Tokyo [Japan] : “I look forward to continuing to work with special representative Noh to explore different ideas and initiatives, including the ROK’s [South Korea’s] end-of-war proposal as we continue to pursue our shared objectives on the peninsula,” Kim said on Sunday, as quoted by the South Korean Yonhap news agency. The special representative told reporters that Washington was ready to help address North Korea’s humanitarian concerns amid the coronavirus pandemic.
“We remain ready to meet with the DPRK [North Korea] without preconditions, and we have made clear that the United States harbours no hostile intent towards the DPRK,” Kim said, adding that Washington hopes Pyongyang “will respond positively to our outreach.”
Kim stressed that North Korea’s missile tests are counterproductive and called on Pyongyang to stop “destabilizing” activities and return to the negotiating table.
In his turn, South Korean representative Noh said that Seoul and Washington are ready to discuss any issues if North Korea accepts their talk offer.
At the start of October, US State Department spokesperson Ned Price said that Washington was ready to meet with officials from North Korea without preconditions.
On Wednesday, US Ambassador to the United Nations Linda Thomas-Greenfield reiterated that the US was open to dialogue with Pyongyang without any conditions and held no hostile intent toward North Korea. Thomas-Greenfield called on North Korea to refrain from further provocations following Pyongyang’s recent launch of a ballistic missile from a submarine.
On Friday, UN Special Rapporteur on the human rights situation in North Korea Tomas Ojea Quintana said that sanctions against North Korea should be reviewed and, when necessary, eased, given the humanitarian effects of the COVID-19 pandemic on the nation.

US escalating tensions by inciting Taiwan independence: North Korean foreign ministry

Pyongyang [North Korea]: North Korean Deputy Foreign Minister Pak Myong Ho has accused the United States of escalating the situation in the Asia-Pacific Region by inciting the independence of Taiwan.
On Thursday, US President Joe Biden said in a CNN town hall meeting that the United States would come to Taiwan’s defense if it came under attack by China. “Recently, the US is building up military tension by inciting independence of Taiwan, which is an inseparable territory of China. This year alone, the US dispatched all kinds of battleships into the Taiwan Straits on the plea of ‘freedom of navigation’ whenever the occasion called. Some time ago, it even mobilized a battleship of its ally only to escalate tension in the Taiwan Straits,” Pak said, as quoted by the KCNA news agency.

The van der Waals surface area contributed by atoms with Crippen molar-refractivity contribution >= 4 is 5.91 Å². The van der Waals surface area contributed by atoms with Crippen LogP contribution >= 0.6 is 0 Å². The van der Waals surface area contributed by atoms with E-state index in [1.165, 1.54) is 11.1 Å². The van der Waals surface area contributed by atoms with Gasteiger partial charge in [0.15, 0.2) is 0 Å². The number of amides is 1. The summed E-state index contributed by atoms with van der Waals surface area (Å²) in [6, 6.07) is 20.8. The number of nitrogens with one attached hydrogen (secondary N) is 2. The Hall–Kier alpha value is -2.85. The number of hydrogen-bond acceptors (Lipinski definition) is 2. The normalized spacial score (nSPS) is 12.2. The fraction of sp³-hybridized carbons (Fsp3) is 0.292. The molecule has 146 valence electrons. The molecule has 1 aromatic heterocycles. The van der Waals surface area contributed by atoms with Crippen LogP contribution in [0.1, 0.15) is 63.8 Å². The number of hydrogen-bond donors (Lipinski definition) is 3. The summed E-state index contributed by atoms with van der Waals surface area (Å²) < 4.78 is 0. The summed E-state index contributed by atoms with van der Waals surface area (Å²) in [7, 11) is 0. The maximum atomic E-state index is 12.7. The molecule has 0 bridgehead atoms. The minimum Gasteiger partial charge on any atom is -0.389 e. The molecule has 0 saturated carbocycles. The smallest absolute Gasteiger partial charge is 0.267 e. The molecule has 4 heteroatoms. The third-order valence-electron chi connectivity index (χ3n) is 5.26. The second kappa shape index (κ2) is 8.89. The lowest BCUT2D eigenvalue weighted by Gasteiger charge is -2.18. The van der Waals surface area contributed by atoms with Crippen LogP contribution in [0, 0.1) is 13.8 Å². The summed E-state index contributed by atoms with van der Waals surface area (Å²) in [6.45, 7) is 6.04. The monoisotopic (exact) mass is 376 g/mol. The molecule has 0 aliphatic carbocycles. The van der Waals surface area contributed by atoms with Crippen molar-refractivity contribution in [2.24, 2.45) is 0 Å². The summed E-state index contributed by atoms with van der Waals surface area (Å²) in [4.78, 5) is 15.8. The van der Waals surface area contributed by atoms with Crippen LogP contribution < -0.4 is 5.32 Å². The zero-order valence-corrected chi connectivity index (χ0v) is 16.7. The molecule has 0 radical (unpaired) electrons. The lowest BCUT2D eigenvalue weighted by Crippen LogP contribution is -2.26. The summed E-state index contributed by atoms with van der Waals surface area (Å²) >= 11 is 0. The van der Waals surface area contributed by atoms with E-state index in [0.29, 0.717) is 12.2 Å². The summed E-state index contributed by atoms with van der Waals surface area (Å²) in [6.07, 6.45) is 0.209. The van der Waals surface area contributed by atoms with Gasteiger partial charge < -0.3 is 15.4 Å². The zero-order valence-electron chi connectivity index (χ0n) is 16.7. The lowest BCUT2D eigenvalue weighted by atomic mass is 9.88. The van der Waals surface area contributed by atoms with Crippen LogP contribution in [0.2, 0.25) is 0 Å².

China recently sent close to 150 military aircraft, including fighter jets and bombers, near Taiwan as the United States and allies conducted military drills near the South China Sea.
The Chinese military aircraft entered Taiwan’s identification zone in two droves during the day and at night, prompting Taiwan to scramble patrol planes to ward them off.
China sees Taiwan as its breakaway province. The island has been governed independently from mainland China since 1949 when an opposition nationalist party retreated there during a civil war and set up a government.

North Korea admits it launched new type of ballistic missile

Pyongyang [North Korea]: North Korea on Wednesday acknowledged that the country has test-fired a new type of submarine-launched ballistic missile
The new missile has “lots of advanced control guidance technologies including flank mobility and gliding skip mobility,” Kyodo News reported citing the Academy of Defence Science. This came a day after one of the ballistic missiles launched by North Korea has presumably landed outside Japan’s exclusive economic zone (EEZ), Japanese Defense Minister Nobuo Kishi informed.
Meanwhile, the US has condemned North Korea’s latest test of a ballistic missile and believes the situation underscores the need for more diplomacy, White House spokesperson Jen Psaki was quoted as saying by Sputnik.
Meanwhile, the US is also consulting with allies in the region about the issue, Psaki said.
Earlier on Tuesday, US Special Representative for North Korea Sung Kim met with Japanese and South Korean counterparts on how to engage North Korea moving forward, she added.

South Korea estimates range of North’s missile at 366 miles: Reports

Seoul [South Korea]: The South Korean military has increased its estimate of the range of the missile tested by North Korea to 590 kilometers (366 miles) from the initial 430-450 kilometers, the Yonhap news agency reported, citing a source.